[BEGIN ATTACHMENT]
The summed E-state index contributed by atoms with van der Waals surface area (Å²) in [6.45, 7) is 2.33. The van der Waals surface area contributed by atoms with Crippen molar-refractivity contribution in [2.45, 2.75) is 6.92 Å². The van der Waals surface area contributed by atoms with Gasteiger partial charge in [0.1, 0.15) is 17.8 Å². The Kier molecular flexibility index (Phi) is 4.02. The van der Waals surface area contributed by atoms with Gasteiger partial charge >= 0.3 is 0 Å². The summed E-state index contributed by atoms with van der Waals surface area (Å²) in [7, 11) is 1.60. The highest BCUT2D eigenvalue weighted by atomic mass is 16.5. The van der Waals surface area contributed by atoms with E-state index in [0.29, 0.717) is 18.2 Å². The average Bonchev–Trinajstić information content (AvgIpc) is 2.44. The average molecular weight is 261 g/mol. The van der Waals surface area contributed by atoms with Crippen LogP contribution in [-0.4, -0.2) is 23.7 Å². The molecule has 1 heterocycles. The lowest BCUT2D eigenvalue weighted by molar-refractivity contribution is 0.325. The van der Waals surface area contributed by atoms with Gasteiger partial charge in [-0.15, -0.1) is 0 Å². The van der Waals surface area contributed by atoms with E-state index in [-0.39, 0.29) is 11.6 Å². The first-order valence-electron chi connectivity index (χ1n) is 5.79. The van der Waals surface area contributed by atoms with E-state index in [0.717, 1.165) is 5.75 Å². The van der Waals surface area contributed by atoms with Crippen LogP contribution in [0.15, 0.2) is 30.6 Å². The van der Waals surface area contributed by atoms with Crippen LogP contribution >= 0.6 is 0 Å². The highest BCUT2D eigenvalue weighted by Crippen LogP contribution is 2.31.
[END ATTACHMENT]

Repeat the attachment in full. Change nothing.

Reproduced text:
The summed E-state index contributed by atoms with van der Waals surface area (Å²) in [6.45, 7) is 2.33. The van der Waals surface area contributed by atoms with Crippen molar-refractivity contribution in [2.45, 2.75) is 6.92 Å². The van der Waals surface area contributed by atoms with Gasteiger partial charge in [0.1, 0.15) is 17.8 Å². The Kier molecular flexibility index (Phi) is 4.02. The van der Waals surface area contributed by atoms with Gasteiger partial charge >= 0.3 is 0 Å². The summed E-state index contributed by atoms with van der Waals surface area (Å²) in [7, 11) is 1.60. The highest BCUT2D eigenvalue weighted by atomic mass is 16.5. The van der Waals surface area contributed by atoms with E-state index in [0.29, 0.717) is 18.2 Å². The average Bonchev–Trinajstić information content (AvgIpc) is 2.44. The average molecular weight is 261 g/mol. The van der Waals surface area contributed by atoms with Crippen LogP contribution in [-0.4, -0.2) is 23.7 Å². The molecule has 1 heterocycles. The lowest BCUT2D eigenvalue weighted by molar-refractivity contribution is 0.325. The van der Waals surface area contributed by atoms with Gasteiger partial charge in [-0.15, -0.1) is 0 Å². The van der Waals surface area contributed by atoms with E-state index in [-0.39, 0.29) is 11.6 Å². The first-order valence-electron chi connectivity index (χ1n) is 5.79. The van der Waals surface area contributed by atoms with E-state index in [0.717, 1.165) is 5.75 Å². The van der Waals surface area contributed by atoms with Crippen LogP contribution in [0.15, 0.2) is 30.6 Å². The van der Waals surface area contributed by atoms with Crippen LogP contribution >= 0.6 is 0 Å². The highest BCUT2D eigenvalue weighted by Crippen LogP contribution is 2.31.